Dyson says a filter should last you around a year based on running the fan 12 hours a day, although the fan will let you know when you need to replace it via the LCD display if you use it more or less. Replacement filters cost £50.
Pure Cool Me review: Performance
The Pure Cool Me is surprisingly effective for such a compact unit. From a metre away I measured airflow speed with an anemometer and the Pure Cool Me produced a figure of 2m/sec straight ahead, which dropped to 1.5m/sec 10cm off-axis horizontally (with oscillation turned off).
That’s a great result and a surprisingly wide sweet spot for a desk fan. It matches my Bionaire tower fan for peak power, which is considerably larger, and has a wider horizontal sweet spot than that fan, too. Perhaps more impressive is the fact that there’s not much in it between this and the much more expensive Dyson Pure Hot+Cool fan. That fan peaks at 2.4m/sec dead centre and falls off to 1.9m/sec at 10cm off-axis horizontally.
The Pure Cool Me is pretty quiet, too. At power levels one to three, it’s effectively silent, and the noise levels only rise to noticeable levels in a normal room above five out of ten. Even then, the character of the noise is pretty easy to live with. There’s no whirring or whining or mechanical rattling, just the soothing white noise of air movement.
The Dyson Pure Cool Me isn’t all about the fan, though. It also has air purification tech built in. This takes the form of a large, drum-shaped HEPA and activated carbon filter that sits snugly into the cylindrical base below the removable fan head.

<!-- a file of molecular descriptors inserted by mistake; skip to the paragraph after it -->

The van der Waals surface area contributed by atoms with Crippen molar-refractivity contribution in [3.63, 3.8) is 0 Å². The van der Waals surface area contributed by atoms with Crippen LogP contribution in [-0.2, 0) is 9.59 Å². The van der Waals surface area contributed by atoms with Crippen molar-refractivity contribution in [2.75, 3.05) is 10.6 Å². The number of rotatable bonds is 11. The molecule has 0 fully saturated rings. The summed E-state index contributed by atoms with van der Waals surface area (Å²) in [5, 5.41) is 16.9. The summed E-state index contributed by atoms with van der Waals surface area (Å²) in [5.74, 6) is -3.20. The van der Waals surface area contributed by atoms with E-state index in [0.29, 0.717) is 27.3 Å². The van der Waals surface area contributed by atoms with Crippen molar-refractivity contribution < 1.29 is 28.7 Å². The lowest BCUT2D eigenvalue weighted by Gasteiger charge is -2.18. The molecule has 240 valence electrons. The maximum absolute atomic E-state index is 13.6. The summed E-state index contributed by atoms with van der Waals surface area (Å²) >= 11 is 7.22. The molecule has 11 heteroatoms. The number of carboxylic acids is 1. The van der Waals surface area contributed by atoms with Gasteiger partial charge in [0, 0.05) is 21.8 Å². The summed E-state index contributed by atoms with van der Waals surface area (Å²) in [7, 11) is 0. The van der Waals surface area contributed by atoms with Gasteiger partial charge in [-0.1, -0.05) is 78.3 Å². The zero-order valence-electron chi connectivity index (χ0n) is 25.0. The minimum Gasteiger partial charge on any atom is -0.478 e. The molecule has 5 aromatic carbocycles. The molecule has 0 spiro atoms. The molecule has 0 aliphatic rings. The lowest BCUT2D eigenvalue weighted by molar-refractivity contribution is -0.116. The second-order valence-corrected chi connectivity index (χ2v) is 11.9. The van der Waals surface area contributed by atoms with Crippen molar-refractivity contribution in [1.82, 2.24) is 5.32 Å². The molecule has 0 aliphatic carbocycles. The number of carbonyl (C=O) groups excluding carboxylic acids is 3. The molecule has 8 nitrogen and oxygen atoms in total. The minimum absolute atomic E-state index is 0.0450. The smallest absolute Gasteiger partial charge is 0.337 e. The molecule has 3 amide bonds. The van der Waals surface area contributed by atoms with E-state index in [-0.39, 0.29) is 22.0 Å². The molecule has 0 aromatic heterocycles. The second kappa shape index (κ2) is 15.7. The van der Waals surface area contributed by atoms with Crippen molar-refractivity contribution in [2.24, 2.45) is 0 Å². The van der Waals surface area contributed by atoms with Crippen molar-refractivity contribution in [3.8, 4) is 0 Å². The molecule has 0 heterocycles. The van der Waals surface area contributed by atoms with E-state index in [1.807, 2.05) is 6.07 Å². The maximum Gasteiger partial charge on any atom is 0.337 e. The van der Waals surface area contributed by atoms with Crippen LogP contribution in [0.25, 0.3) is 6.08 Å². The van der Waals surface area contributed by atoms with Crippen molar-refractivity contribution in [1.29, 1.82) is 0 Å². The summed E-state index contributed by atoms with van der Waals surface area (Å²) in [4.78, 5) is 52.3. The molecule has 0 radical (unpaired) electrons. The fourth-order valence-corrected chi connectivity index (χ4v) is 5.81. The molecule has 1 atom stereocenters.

The fan sucks air in through this, before jetting it out of the head at the top and Dyson says it will filter particles as small as 0.1um in size. That means it’ll filter out pollen, dust and smoke among other things, so it could be a help for hayfever sufferers.
To test the effectiveness of the fan’s air purification tech, I put the fan on maximum power in a small 2 x 2.5m room and lit a 5g smoke pellet next to it see how quickly it could clear the air, monitoring the results with a Foobot air monitor.
Again, I was impressed with the Pure Cool Me’s overall performance and although it was slower at clearing the smoke than the larger Dyson Pure Hot+Cool, it wasn’t far behind. After an hour, the particulate count was at 348ug/m3 where the bigger fan had reduced the count to 327ug/m3. That’s from a starting figure of well over 1,000ug/m3 (that’s where the Foobar monitor tops out).
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Dyson Pure Cool Me review: Verdict
The air purification tech certainly works, then, and the fan itself is quiet and shifts plenty of air. In fact, I’d say that although the Dyson Pure Cool Me is designed principally as a personal cooling device, it’s powerful enough to cool a small room too.
It is expensive, of that there is no doubt, but remember that £299 gets you not only a high-quality fan that looks great but also an air purifier that will cut down on dust and other small airborne particles in your home. Remember, too, that an air purifier of a similar standard will cost you at least £80 and will add to the clutter in your house.
From that perspective, the Pure Cool Me is a completely different proposition from your average desk fan. Sure, it is pricey but if you want this particular set of features in one device it’s well worth paying the premium for.